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Clint Eastwood talks to an empty chair at the RNC

The actor, playing up both his political affiliation and his Hollywood past, worked up the crowd Thursday night at the Republican National Convention.

Clint Eastwood speaks to the RNCClint Eastwood was promised as a speaker at the Republican National Convention, and he did not disappoint.

“You’re thinking: ‘What’s a movie tradesman doing out here?’ You think they’re all left wingers out there,” he said.

He began his speech, and continued the theme throughout, by speaking to an empty chair, a chair supposedly to be filled by President Obama. Although many seemed confused when he started staring at the chair, they finally understood when he made a comment and followed it with “What do you mean, shut up?” to the audience’s delight.

He continued staring at the chair and kept speaking, again, supposedly to the president.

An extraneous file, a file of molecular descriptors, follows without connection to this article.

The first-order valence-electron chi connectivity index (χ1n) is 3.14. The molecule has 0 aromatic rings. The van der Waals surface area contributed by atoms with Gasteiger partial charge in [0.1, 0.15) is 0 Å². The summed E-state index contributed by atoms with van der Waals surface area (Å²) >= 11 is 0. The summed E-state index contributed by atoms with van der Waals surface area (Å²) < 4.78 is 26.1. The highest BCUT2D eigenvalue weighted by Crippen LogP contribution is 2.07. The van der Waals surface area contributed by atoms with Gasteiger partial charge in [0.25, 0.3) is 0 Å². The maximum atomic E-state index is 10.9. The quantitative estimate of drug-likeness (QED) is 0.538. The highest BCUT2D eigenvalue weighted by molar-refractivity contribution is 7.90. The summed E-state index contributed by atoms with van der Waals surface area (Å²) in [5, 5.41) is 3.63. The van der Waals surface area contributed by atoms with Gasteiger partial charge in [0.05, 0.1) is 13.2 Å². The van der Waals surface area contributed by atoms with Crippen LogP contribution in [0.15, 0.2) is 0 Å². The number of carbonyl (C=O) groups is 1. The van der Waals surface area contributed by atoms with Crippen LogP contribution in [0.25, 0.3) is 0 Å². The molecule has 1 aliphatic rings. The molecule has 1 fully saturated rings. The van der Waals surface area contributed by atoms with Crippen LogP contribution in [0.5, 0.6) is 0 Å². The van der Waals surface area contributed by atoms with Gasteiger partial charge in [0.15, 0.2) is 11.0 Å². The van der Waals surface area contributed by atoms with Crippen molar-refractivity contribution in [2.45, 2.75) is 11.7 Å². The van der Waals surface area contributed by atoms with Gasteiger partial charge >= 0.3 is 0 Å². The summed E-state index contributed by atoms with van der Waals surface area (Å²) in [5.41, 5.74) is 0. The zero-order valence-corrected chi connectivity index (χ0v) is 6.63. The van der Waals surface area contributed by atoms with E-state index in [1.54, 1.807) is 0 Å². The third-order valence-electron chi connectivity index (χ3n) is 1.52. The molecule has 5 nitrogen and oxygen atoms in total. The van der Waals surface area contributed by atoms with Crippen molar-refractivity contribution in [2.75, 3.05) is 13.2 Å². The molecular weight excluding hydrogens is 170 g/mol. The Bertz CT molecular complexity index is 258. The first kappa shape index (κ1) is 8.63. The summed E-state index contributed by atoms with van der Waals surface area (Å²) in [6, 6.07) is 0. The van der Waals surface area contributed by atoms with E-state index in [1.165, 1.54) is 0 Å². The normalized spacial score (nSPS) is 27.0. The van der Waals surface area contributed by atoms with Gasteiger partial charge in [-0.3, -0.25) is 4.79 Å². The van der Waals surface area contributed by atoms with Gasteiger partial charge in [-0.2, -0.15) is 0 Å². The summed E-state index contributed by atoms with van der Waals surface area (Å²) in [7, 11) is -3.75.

“So Mr. President, how do you handle promises that you’ve made when you’re running for election?” he asked the chair. The actor was a hit with the crowd and got many laughs and much applause. The 82-year-old actor looked his age, though, and stumbled over his words many times.

“I just think there is so much to be done, and I think that Mr. Romney and Mr. Ryan are two guys that can come along… ” he said before trailing off and changing the subject.

It may have been one of the only nonscripted speeches of the convention, and according to CBS News, it was the one speech so far the convention organizers probably didn’t have a say over. He continued his speech, still speaking to the chair/President Obama:

“And if you could step aside and let Mr. Romney take over… you can still use the plane,” he said. “Maybe smaller plane.”

“We own this country. And it’s not you owning it and not politicians owning it,” Eastwood continued. “Politicians are employees of ours. But I just think that it’s important that you realize that you are the best in the world. Whether you are a Democrat or Republican or Libertarian, you are the best. And when someone does not do the job, we’ve got to let them go.”

Eastwood finished his speech by playing up his Hollywood side, after responding to an audience chant: “Go ahead, make my day.”

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